BYU Basketball: Shoutout to Kolby Lee
The power forward has become a key part of the BYU offense in Yoeli Childs' absence.
If you are an NCAA D1 center that shoots 45% from inside, 25% from behind the arc and 25% from the free throw line the odds of ever being a key player are very small. Those were the stats of Kolby Lee last season as he played a mere 54 minutes, mostly during garbage time on an already struggling team.
Coming into this season Lee was seen as a player that was going to be forced to play minutes with Childs and Baxter out with injuries and no other big players to defend down low. I thought that his role would be to be a big body down low that could get rebounds and keep the other team from being able to score basket after basket down low. And I wasn't alone on that.
Oh how we were wrong.
On Thursday against San Diego Kolby Lee hit a three pointer late in the game and got back on defense hearing the ROC raining chants of "Kolby! Kolby! Kolby!". Minutes later he was taken out of the game by Head Coach Mark Pope to a standing ovation of 11,400+ in the Marriot Center. That is what happens when you go from a struggling bench player to having a perfect game putting up 21 points all in less than one year.
This season Lee has been a huge contributor to the team on both ends of the floor and his effort can only be matched with Dalton Nixon. On the season so far he has improved dramatically shooting now 64% inside, 55% from three and a much improved 65% from the free throw line. What is even crazier is that he is having the teams biggest defender on him. Last year, he was being guarded by backups.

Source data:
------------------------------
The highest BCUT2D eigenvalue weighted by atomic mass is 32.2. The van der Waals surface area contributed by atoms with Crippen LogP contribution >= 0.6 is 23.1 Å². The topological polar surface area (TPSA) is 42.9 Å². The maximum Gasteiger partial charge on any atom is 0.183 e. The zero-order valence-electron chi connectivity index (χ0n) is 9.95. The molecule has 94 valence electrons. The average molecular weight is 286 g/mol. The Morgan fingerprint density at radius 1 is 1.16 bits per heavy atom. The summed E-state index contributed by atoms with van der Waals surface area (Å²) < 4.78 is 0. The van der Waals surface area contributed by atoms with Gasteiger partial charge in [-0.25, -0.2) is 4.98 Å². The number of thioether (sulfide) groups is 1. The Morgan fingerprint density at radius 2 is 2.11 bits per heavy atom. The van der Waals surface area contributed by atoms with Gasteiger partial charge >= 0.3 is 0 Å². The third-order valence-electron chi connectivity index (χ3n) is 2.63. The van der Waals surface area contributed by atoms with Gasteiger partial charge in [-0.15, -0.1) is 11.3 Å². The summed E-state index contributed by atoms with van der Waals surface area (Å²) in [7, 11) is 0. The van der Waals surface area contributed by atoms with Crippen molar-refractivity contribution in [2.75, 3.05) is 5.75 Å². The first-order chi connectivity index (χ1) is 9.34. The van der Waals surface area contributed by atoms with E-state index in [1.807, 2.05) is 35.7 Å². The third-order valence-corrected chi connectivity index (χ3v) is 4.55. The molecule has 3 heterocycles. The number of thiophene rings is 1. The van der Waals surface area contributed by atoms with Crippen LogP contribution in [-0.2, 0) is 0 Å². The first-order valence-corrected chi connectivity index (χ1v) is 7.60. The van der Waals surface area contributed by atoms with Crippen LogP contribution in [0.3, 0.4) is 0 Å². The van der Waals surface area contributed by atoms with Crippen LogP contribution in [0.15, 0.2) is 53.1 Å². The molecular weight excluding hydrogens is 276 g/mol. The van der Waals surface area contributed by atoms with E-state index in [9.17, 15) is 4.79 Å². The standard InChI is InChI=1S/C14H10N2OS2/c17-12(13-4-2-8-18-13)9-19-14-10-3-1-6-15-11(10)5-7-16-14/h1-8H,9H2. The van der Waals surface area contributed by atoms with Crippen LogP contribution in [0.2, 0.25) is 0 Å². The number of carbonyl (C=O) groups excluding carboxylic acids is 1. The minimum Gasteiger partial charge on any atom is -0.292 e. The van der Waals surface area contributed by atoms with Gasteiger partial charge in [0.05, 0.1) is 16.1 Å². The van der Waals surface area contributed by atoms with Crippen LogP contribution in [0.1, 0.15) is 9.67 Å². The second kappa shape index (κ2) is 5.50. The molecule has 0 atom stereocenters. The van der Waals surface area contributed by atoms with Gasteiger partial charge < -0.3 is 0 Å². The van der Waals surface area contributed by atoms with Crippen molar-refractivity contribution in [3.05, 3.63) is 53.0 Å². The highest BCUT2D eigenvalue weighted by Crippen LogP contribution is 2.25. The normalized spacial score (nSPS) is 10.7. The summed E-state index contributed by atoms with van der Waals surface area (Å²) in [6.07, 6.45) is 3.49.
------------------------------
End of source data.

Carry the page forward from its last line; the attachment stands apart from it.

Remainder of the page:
In WCC play, the power forward is averaging 11.7 points, 4.5 rebounds
and is shooting 76% from the field including 87% from inside the arc the last two games. Against San Diego, Lee was a key player in the Cougars being able to pull away from the the Toreros with is career high 21 points on a perfect eight for eight shooting night.
None of us would have ever said this before the season started, but Kolby Lee may actually be the difference in BYU winning and losing a game or two in the NCAA Tournament. Not necessarily because of what kind of statline he will put up, but because of the impact he will make without the ball as a defender and a player that causes that defenders to not double team Yoeli Childs.
The frontcourt of the Cougars looked like a huge weakness coming into the season and a likely hurdle that would keep the BYU from making the NCAA Tournament. Now though, although not deep on the roster, with Childs and Lee down low, this has become a consistent and strong part of this team.